Before Purdue officials decided in 2011 to show IPFW Chancellor Michael Wartell the door when he turned 65, they had granted exemptions to their mandatory retirement policy seven times since 1996. Less than two years after Wartell’s forced retirement, they are granting exemptions once again.
Purdue’s board of trustees granted tentative exceptions to Purdue North Central Chancellor James Dworkin and Purdue College of Engineering Dean Leah Jamieson at their meeting last week.
(Dworkin)’s now partnered with (Purdue Calumet) Chancellor Tom Keon in what we think is an exciting opportunity to draw two campuses closer and create some savings, said Purdue President Mitch Daniels. This is no time to let him stop, and I hope the board will insist to let him carry on.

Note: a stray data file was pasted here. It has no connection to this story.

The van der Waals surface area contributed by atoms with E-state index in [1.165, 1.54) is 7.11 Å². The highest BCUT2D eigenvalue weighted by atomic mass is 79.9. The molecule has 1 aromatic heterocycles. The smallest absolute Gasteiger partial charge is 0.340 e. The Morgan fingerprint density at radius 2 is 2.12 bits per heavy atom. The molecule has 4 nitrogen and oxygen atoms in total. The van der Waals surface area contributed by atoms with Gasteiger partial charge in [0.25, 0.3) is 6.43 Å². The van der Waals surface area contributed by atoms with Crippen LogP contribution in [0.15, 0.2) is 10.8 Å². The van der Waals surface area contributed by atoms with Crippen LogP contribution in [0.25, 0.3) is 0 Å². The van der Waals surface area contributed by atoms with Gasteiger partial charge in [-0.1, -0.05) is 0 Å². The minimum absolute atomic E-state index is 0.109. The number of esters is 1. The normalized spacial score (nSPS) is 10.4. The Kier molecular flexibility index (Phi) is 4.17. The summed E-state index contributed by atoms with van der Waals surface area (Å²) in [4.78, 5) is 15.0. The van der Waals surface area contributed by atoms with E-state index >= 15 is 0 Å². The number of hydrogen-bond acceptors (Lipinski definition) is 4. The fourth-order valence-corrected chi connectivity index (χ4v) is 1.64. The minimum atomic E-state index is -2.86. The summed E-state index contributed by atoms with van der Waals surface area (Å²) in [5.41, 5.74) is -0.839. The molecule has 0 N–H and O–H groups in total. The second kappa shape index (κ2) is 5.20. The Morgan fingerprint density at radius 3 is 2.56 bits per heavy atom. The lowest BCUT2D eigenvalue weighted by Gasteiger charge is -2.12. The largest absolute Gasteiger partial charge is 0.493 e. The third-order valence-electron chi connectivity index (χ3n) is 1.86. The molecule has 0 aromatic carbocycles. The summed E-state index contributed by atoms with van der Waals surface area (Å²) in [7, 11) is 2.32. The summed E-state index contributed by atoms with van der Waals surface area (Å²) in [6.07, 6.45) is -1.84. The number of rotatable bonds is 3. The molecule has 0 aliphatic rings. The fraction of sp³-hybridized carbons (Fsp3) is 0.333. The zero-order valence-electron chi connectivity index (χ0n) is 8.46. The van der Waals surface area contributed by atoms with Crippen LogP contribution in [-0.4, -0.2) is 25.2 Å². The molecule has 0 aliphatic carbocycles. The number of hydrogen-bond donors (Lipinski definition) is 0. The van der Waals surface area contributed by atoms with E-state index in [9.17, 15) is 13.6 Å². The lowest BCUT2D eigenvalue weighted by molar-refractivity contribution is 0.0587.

Daniels also offered some interesting comments on regional campus autonomy in addressing the proposed Calumet/North Central merger, particularly in light of IPFW’s experience.
We are not going to tell them how to do this, he said of the regional campus leaders. We are not going to micromanage it. At this point at least, there is nothing that needs the board’s ratification. We try to operate on the basis of as much autonomy as possible for the various regional campuses. They know their students, they know their community and they know their region.
It probably helps that Dworkin is supporting the consolidation, of course.
Daniels, coincidentally, turned 65 last week. He won’t require an exemption from the retirement policy because it doesn’t apply to administrators who have yet to qualify for the university’s minimum retirement benefit. The same clause applies to current IPFW Chancellor Vicky Carwein, who turned 65 the year after she was appointed.
It is clear that what Purdue does with retirement and age is more of a management tool than an actual policy, something officials use to manage people in leadership positions. Wartell, who apparently irritated some he reported to or worked with, was shown no evident effort to consider granting him an exemption.